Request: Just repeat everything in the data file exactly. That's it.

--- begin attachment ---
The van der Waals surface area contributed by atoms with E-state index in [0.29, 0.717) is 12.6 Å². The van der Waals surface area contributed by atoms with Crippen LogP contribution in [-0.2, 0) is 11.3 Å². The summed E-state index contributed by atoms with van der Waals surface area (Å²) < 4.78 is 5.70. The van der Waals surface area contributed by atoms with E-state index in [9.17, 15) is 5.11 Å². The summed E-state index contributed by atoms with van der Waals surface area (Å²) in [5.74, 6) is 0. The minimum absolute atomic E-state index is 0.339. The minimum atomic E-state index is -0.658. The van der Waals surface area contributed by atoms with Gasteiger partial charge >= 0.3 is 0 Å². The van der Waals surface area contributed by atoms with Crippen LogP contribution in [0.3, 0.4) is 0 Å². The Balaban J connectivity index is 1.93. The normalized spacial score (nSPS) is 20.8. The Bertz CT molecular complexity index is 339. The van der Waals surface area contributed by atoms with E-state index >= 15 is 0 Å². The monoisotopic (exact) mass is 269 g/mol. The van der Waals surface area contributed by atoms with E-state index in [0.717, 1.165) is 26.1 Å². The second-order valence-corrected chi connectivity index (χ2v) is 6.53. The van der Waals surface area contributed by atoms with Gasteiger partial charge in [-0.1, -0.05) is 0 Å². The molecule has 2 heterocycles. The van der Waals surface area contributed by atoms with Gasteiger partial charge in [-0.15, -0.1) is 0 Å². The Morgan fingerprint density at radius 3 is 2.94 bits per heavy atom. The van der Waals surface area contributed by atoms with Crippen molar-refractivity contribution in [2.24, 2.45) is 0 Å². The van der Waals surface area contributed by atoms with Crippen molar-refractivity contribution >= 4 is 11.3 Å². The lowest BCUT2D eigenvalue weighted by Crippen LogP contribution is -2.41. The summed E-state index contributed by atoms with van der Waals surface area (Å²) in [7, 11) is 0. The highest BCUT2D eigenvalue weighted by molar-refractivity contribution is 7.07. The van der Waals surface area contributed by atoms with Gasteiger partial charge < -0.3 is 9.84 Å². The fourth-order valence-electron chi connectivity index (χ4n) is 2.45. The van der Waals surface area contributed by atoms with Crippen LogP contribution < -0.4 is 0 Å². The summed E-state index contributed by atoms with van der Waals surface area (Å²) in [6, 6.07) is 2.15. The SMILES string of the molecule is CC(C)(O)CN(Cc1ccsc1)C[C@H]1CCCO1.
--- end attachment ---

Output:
The van der Waals surface area contributed by atoms with E-state index in [0.29, 0.717) is 12.6 Å². The van der Waals surface area contributed by atoms with Crippen LogP contribution in [-0.2, 0) is 11.3 Å². The summed E-state index contributed by atoms with van der Waals surface area (Å²) < 4.78 is 5.70. The van der Waals surface area contributed by atoms with E-state index in [9.17, 15) is 5.11 Å². The summed E-state index contributed by atoms with van der Waals surface area (Å²) in [5.74, 6) is 0. The minimum absolute atomic E-state index is 0.339. The minimum atomic E-state index is -0.658. The van der Waals surface area contributed by atoms with Gasteiger partial charge >= 0.3 is 0 Å². The van der Waals surface area contributed by atoms with Crippen LogP contribution in [0.3, 0.4) is 0 Å². The Balaban J connectivity index is 1.93. The normalized spacial score (nSPS) is 20.8. The Bertz CT molecular complexity index is 339. The van der Waals surface area contributed by atoms with E-state index >= 15 is 0 Å². The monoisotopic (exact) mass is 269 g/mol. The van der Waals surface area contributed by atoms with E-state index in [0.717, 1.165) is 26.1 Å². The second-order valence-corrected chi connectivity index (χ2v) is 6.53. The van der Waals surface area contributed by atoms with Gasteiger partial charge in [-0.1, -0.05) is 0 Å². The molecule has 2 heterocycles. The van der Waals surface area contributed by atoms with Gasteiger partial charge in [-0.15, -0.1) is 0 Å². The Morgan fingerprint density at radius 3 is 2.94 bits per heavy atom. The van der Waals surface area contributed by atoms with Crippen molar-refractivity contribution in [2.24, 2.45) is 0 Å². The van der Waals surface area contributed by atoms with Crippen molar-refractivity contribution >= 4 is 11.3 Å². The lowest BCUT2D eigenvalue weighted by Crippen LogP contribution is -2.41. The summed E-state index contributed by atoms with van der Waals surface area (Å²) in [7, 11) is 0. The highest BCUT2D eigenvalue weighted by molar-refractivity contribution is 7.07. The van der Waals surface area contributed by atoms with Gasteiger partial charge < -0.3 is 9.84 Å². The fourth-order valence-electron chi connectivity index (χ4n) is 2.45. The van der Waals surface area contributed by atoms with Crippen LogP contribution < -0.4 is 0 Å². The summed E-state index contributed by atoms with van der Waals surface area (Å²) in [6, 6.07) is 2.15. The SMILES string of the molecule is CC(C)(O)CN(Cc1ccsc1)C[C@H]1CCCO1.